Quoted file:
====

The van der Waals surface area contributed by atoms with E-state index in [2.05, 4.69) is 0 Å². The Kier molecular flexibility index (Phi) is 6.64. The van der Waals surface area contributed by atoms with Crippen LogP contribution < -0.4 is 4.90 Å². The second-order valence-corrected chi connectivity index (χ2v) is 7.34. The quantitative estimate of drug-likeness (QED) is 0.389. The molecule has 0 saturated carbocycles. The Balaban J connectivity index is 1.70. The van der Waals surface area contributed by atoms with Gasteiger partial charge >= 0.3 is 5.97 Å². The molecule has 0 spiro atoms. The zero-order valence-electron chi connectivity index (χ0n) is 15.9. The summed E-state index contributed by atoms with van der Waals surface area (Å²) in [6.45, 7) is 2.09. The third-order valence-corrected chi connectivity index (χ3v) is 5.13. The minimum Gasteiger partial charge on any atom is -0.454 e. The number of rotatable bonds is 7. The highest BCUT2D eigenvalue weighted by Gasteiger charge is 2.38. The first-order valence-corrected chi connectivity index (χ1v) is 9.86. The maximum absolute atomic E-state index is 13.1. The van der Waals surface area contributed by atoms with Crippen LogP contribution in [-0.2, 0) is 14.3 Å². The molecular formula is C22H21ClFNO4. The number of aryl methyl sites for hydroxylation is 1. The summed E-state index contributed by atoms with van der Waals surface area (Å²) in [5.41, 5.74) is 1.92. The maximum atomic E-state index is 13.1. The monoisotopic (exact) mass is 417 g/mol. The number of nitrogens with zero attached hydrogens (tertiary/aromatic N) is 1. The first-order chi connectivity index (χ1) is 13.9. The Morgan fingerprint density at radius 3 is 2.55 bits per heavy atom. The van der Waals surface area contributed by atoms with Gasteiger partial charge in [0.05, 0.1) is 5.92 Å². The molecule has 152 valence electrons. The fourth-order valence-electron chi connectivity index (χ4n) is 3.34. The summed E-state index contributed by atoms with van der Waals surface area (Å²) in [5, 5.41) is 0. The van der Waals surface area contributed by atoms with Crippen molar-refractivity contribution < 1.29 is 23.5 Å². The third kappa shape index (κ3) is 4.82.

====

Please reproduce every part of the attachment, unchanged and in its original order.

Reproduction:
The van der Waals surface area contributed by atoms with E-state index in [2.05, 4.69) is 0 Å². The Kier molecular flexibility index (Phi) is 6.64. The van der Waals surface area contributed by atoms with Crippen LogP contribution < -0.4 is 4.90 Å². The second-order valence-corrected chi connectivity index (χ2v) is 7.34. The quantitative estimate of drug-likeness (QED) is 0.389. The molecule has 0 saturated carbocycles. The Balaban J connectivity index is 1.70. The van der Waals surface area contributed by atoms with Gasteiger partial charge >= 0.3 is 5.97 Å². The molecule has 0 spiro atoms. The zero-order valence-electron chi connectivity index (χ0n) is 15.9. The summed E-state index contributed by atoms with van der Waals surface area (Å²) in [6.45, 7) is 2.09. The third-order valence-corrected chi connectivity index (χ3v) is 5.13. The minimum Gasteiger partial charge on any atom is -0.454 e. The number of rotatable bonds is 7. The highest BCUT2D eigenvalue weighted by Gasteiger charge is 2.38. The first-order valence-corrected chi connectivity index (χ1v) is 9.86. The maximum absolute atomic E-state index is 13.1. The van der Waals surface area contributed by atoms with Crippen LogP contribution in [-0.2, 0) is 14.3 Å². The molecular formula is C22H21ClFNO4. The number of aryl methyl sites for hydroxylation is 1. The summed E-state index contributed by atoms with van der Waals surface area (Å²) in [5.41, 5.74) is 1.92. The maximum atomic E-state index is 13.1. The monoisotopic (exact) mass is 417 g/mol. The number of nitrogens with zero attached hydrogens (tertiary/aromatic N) is 1. The first-order chi connectivity index (χ1) is 13.9. The Morgan fingerprint density at radius 3 is 2.55 bits per heavy atom. The van der Waals surface area contributed by atoms with Gasteiger partial charge in [0.05, 0.1) is 5.92 Å². The molecule has 152 valence electrons. The fourth-order valence-electron chi connectivity index (χ4n) is 3.34. The summed E-state index contributed by atoms with van der Waals surface area (Å²) in [5, 5.41) is 0. The van der Waals surface area contributed by atoms with Crippen molar-refractivity contribution < 1.29 is 23.5 Å². The third kappa shape index (κ3) is 4.82.